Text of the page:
A brief look at Amazon mTurk indicates that you'd probably get a pretty low skill-level at the
task-pay scales listed. However, given global economics, perhaps the results are adequate.
-- Tom Fine
----- Original Message -----
From: "W. C. Swofford" <[log in to unmask]>
To: <[log in to unmask]>
Sent: Wednesday, July 30, 2008 10:39 AM
Subject: Re: [ARSCLIST] Transcription/Close Captioning Software for Oral History Recordings
>I direct your attention to the Casting Words website which provides transcriptions using the
>Amazon mTurk program.
> I have had good experiences with it. The audio is sent to Casting Words and for a flat fee (per
> minute of recording) they distribute the transcription process to thousands of Amazon mTurk
> participants who then transcribe small pieces of the recording. The transcriptions they produce
> are then checked for accuracy by repeating the process.
> I would highly recommend this company and the service is both professional and affordable.
> will swofford
> On Jul 30, 2008, at 9:05 AM, Tom Fine <[log in to unmask]> wrote:
>> Here's two cents from someone who has worked with transcriptions of conferences and interviews
>> for two decades now ...
>> There is no automated way to accurately transcribe the human conversation yet. Even a human
>> transcriber is usually highly inaccurate (at least at first) unless they were present at the
>> time of recording. We have used a professional court reporter for years to do our conference
>> and interview transcriptions and she is just fine with the 85% or so that is common language and
>> words, but she often mangled the 15% that is colloquial (sp?) or industry-specific or
>> heavily-accented -- but since she is a human she has improved impressively over several years.
>> I've experimented with IBM and Dragon software and even got a friend who used to work at IBM
>> labs to run some material through their most advanced software and the accuracy is worse than
>> our faithful court reporter. By the time you sit and edit all the mistakes and fix the
>> punctuation and grammer, it's taken almost as long as if you just had transcription skills and
>> typed out the whole thing yourself.
>> I would suggest, for a large institution, or even a medium-sized one that can get some funding,
>> rather than pour tons of dollars into computers and software, best to find a skilled transcriber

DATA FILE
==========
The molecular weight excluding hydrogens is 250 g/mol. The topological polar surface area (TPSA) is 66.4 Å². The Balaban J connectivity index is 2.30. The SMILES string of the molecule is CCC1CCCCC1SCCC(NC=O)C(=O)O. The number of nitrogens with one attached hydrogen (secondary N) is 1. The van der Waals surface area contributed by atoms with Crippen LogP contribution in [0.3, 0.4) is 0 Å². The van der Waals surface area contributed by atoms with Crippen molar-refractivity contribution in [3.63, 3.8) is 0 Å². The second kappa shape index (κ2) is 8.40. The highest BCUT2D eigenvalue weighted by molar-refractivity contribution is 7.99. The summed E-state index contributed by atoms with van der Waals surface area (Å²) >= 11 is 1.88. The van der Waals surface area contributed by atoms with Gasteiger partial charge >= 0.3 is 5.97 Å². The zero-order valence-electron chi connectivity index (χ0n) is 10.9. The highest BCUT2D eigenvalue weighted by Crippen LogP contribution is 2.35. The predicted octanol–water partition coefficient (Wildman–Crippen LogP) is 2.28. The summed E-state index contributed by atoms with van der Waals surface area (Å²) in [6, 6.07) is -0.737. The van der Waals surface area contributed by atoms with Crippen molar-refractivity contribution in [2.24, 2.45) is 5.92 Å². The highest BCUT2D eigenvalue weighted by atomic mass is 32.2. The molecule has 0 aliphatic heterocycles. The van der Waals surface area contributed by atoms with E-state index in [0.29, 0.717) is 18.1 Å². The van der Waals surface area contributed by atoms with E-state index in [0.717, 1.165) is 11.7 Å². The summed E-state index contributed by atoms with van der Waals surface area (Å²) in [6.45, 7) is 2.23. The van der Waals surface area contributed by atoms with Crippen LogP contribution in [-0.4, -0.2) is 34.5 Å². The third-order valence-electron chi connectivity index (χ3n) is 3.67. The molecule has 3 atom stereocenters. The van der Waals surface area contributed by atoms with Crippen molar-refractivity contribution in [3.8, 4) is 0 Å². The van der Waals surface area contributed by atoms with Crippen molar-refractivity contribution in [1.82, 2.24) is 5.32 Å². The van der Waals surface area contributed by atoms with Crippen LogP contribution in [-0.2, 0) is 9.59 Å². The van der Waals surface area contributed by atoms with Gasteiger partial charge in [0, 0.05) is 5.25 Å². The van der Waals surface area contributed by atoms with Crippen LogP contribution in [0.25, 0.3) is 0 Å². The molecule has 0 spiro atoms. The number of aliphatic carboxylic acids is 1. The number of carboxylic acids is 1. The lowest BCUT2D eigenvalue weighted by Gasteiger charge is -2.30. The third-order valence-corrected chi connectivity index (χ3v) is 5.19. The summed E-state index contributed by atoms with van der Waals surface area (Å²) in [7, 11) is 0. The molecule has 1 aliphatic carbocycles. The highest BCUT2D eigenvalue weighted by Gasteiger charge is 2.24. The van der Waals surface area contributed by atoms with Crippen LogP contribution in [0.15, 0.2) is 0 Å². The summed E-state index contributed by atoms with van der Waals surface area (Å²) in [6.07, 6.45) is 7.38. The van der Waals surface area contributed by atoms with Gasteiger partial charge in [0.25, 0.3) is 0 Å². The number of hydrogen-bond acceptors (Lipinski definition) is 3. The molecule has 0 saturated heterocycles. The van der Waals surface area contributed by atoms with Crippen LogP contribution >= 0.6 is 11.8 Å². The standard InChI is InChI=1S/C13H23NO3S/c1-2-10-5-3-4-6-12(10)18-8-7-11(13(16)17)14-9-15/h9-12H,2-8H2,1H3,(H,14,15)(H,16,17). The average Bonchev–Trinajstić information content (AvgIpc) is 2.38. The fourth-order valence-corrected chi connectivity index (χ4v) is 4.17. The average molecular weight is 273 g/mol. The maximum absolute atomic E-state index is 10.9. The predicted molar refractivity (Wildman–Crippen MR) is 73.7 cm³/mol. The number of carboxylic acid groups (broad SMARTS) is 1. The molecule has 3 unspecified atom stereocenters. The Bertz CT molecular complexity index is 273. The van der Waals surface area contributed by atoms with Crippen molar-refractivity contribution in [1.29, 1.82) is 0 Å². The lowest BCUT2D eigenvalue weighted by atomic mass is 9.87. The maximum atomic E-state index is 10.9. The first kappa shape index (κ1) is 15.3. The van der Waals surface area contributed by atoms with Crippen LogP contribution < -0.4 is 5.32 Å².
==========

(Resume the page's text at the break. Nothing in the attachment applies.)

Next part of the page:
>> like a court reporter looking for part-time extra work. Bring this person to your facility and
>> teach them about what you are doing. Listen to a few tapes with them and let them ask questions
>> about the content, accents, topics, etc. Give them a tryout and see how accurate they are.
>> There will be a point where you find the perfect person. I should also say that we've had good
>> luck working with our court reporter teaching her better punctuation and grammar practices,
>> which she said has made her a hit with the lawyer community and gotten her better gigs from them
>> too. Also, over time, she is more familiar with our industry and is making fewer and fewer
>> howlers with industry-specific language. The last set of trascriptions she did of long on-stage
>> interviews from one of our conferences, the editing time was so much shorter than the first few
>> that we noticed and paid her a bonus for saving us time.
>> One man's experiences ...
>> -- Tom Fine
>> PS -- no reason a professional transcriber couldn't also learn how to enter metadata information
>> to go with the transcription.
>> PPS -- in case it's not painfully obvious, I'm saying human ALWAYS beats machine if any sort of
>> skill or nuance is required! Transcribing human conversation is a great example of skill and
>> nuance, more so if the recording quality is not top-notch.
>> ----- Original Message ----- From: "Andy Kolovos" <[log in to unmask]
>> To: <[log in to unmask]>
>> Sent: Wednesday, July 30, 2008 7:49 AM
>> Subject: Re: [ARSCLIST] Transcription/Close Captioning Software for Oral History Recordings
>>> Depends on what you mean by "time-stamped". If you want to basically do your own
>>> "Docsoft-style" thing, you got me. If you want to transcribe with a system that will allow you
>>> to manually add accurate time codes into the text, we've been using Start- Stop. Express
>>> Scribe might do this as well, but our transcriptionist greatly prefers Start Stop to Express
>>> Scribe. Still, I get the impression that you're trying to do something else here.
>>> The Docsoft system seems interesting, but looks expensive and proprietary--all the same, I
>>> hadn't encountered it before so I appreciate the reference.
>>> Have you posted this to the OHA oral history list?
>>> Markus Wust wrote:
>>>> <div class="moz-text-flowed" style="font-family: -moz-fixed">Dear list members,
>>>> I am looking into using transcription or close captioning software (e.g., Docsoft) to create
>>>> time-stamped transcripts of oral history recordings. Are you, or do you know someone who is
>>>> using such an application for this purpose? If so, what has been your experience?
>>>> Thank you,
>>>> Markus Wust
>>>> Digital Collections and Preservation Librarian
>>>> North Carolina State University
>>> Andy Kolovos
>>> Vermont Folklife Center
>>> 88 Main Street
>>> Middlebury, VT
>>> (802) 388-4964 [voice]
>>> (802) 388-1844 [fax]